I wrote this morning on the matter of a possible extension for Eric Gordon for Forbes. As I outlined in that piece, under the collective bargaining agreement, the most the Rockets could do is tack on three additional years to Gordon’s existing deal with raises limited by certain percentages; he would make about $20 million in the final year of the deal. Considering that Gordon would be 33 in the last year of such an extension, I’m fairly certain that’s the most the Rockets would want to do anyways.
But the intriguing wrinkle is the prohibition on a subsequent trade. If extended, the Rockets could not trade Gordon for another six months. Thus, the team severely limits its options if a deal requiring Gordon’s inclusion presents itself in-season.
I think it’s pretty unlikely that Gordon would be against an extension if it were offered today. He’s in the midst of a career renaissance of sorts and by all accounts, is happy here in Houston. And he’s got to know that as a 31-year-old, he won’t be able to command more on the open market than the $16.87 million an extension could pay him in year one. And for the Rockets, with over $111 million committed in total team salaries in 2020, retaining a key cog now could seem prudent. An extended Gordon also becomes an attractive asset in a trade. Of course, it’s possible Houston isn’t willing to extend him at the full amount he can earn under the rules.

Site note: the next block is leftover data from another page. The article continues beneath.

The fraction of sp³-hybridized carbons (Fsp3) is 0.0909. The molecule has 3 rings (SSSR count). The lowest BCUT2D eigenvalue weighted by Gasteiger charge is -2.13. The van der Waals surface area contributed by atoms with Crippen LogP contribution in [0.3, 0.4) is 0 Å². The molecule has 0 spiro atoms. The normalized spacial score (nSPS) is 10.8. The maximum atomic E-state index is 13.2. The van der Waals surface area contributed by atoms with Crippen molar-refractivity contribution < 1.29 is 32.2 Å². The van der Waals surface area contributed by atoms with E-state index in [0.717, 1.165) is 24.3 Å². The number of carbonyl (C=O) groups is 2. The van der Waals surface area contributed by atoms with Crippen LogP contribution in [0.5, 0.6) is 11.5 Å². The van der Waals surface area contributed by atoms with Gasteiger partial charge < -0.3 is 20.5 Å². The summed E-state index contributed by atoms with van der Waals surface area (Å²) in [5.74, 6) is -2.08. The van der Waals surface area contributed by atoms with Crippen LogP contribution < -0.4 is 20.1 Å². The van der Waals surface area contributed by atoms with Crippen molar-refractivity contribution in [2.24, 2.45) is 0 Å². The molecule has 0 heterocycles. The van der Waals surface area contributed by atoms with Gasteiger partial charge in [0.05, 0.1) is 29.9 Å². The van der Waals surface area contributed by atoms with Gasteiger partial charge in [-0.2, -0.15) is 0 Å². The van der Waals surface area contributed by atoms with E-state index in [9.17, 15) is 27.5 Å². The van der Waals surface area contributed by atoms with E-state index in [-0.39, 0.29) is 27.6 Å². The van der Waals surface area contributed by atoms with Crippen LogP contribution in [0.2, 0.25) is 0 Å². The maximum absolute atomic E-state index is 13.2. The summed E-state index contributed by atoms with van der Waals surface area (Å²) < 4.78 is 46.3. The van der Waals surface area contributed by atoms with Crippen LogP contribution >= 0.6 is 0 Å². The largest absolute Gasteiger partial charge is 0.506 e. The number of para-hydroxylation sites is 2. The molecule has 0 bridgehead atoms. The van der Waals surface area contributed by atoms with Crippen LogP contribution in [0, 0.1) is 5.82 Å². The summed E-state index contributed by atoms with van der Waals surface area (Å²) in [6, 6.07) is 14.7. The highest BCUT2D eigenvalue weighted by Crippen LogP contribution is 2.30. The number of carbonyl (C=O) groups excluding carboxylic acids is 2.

Still, I suspect Morey wants to keep his options open. He’ll wait until the trade deadline passes to re-engage in discussions. After that, it almost only makes sense to seek an extension. An expiring Gordon won’t have much value next year and losing him in unrestricted free agency is dangerous. With so much money committed to James Harden, Chris Paul, and Clint Capela, the Rockets don’t have enough avenues for improvement to lose core players for nothing.